Most financial analysts look at the U.S. and European markets to get the pulse of the global economy. In fact, shares on the stock exchanges in New York and London are among the most traded in the world, generating trillions from every corner of the world.
While the economies of the U.S. and Europe have been traditional drivers of the world’s overall economy, recent figures show that the landscape is changing. According to new data, emerging market equities will comprise more than half of the global market capitalization by 2030.
Looking historical data over the past 15 years, emerging economies’ stock market performance have already outpaced the developed world by 5.5%.
As traditional markets and economies falter, many investors are now looking at emerging countries for their next big bets. We’ve round up three of the most promising economies that you should be keeping an eye on:
Vietnam’s competitive labor costs and membership to the World Trade Organization have spurred significant development in this Southeast Asian nation. Meanwhile the burgeoning spending power of Vietnamese consumers have propelled retail sales in the country to surge over the past 14 years. In fact, retail sales in Vietnam averaged 21.56% from 2002 to 2016 year-on-year, hitting an all-time high of 76.75% in November of 2011.
In 2014, foreign direct investment in this nation of 89.7 million grew 60% year over year in the fourth quarter alone. Meanwhile, international corporations including Intel, Samsung, Ford and Toyota have all set up shop there.
Often overlooked in roundups of rising African economies, Morocco’s strategic location makes it the perfect gateway to the Mediterranean and European markets.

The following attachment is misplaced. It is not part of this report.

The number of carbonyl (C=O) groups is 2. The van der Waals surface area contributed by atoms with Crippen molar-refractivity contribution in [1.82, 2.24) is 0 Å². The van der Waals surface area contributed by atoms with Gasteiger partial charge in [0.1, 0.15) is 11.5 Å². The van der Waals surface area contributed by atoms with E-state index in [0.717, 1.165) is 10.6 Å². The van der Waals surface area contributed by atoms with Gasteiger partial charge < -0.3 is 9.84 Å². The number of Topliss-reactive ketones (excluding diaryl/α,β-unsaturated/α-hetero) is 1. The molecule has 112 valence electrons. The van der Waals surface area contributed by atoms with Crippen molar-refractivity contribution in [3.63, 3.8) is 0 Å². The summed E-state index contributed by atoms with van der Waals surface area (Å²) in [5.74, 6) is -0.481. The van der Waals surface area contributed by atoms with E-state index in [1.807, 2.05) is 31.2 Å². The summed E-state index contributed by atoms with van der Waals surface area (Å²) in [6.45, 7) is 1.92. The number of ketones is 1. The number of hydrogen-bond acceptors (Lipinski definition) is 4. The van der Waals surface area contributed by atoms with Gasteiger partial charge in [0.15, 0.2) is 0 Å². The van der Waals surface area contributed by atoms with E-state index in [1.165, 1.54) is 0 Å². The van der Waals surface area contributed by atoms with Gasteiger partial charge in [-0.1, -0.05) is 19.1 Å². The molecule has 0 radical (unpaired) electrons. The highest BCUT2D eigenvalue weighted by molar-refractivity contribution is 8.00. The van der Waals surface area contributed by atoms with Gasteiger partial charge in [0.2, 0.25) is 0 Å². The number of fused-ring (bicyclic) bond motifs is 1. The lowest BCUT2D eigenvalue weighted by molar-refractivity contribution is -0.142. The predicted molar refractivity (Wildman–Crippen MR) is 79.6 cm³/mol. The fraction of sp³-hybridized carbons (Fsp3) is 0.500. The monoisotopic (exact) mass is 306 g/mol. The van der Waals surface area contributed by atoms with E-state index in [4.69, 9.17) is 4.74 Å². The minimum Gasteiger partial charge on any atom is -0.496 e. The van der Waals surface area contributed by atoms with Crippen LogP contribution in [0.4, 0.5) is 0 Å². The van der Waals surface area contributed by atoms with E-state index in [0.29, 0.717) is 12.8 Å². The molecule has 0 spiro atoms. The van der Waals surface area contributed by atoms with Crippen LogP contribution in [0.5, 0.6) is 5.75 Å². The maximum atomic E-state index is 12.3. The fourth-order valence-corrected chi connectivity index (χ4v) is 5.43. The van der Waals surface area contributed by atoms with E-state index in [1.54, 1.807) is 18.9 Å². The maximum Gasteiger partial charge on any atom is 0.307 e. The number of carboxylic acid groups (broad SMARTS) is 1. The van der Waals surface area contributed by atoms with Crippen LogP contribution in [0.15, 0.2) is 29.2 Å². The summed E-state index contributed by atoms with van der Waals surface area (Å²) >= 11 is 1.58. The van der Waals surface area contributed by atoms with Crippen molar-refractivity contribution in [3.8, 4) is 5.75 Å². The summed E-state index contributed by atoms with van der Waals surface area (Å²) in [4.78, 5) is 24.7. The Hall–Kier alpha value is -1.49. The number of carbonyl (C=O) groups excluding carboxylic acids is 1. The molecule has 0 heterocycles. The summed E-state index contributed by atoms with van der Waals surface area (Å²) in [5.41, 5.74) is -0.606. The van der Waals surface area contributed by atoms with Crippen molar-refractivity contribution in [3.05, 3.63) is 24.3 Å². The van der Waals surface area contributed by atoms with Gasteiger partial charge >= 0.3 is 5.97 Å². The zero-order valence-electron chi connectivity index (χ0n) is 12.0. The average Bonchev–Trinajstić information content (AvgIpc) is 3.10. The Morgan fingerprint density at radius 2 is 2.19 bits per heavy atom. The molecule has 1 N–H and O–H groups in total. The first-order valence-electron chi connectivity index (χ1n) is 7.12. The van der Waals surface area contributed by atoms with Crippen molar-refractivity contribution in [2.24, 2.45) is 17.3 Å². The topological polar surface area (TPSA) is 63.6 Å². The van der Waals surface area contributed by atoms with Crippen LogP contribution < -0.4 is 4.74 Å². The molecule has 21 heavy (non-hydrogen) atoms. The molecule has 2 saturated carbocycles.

As sub-Saharan Africa’s economies slow down, particularly in South Africa and Zambia, Morocco is turning out to be an attractive alternative. Its relatively low labor costs have allowed it to develop an open, diverse and market-oriented economy.
In a bid to position itself as a hub for business throughout the continent, the country has raised its investment in its transportation, port and industrial infrastructure programs.
As the Chinese economy continues to lose steam, the Philippines has taken the opportunity to position itself as the next best investment option. In 2014, the Philippines entered into a free trade agreement with the European Union (EU) eliminating tariffs on approximately 6,000 EU-bound exports, cementing the country’s position as the Southeast Asia’s export and economic hub.
As a result, foreign direct investment to this English-speaking country doubled in 2014 and again in 2015, and is projected to grow even more in 2016. The Philippine economy grew by 5.8% in 2015 despite catastrophic typhoons, El Niño and weak external demand. It is projected to grow by 6% this year.
A rapidly growing market, favorable business policies, high domestic demand and low startup and manufacturing costs await investors who plan to set up shop in the Philippines.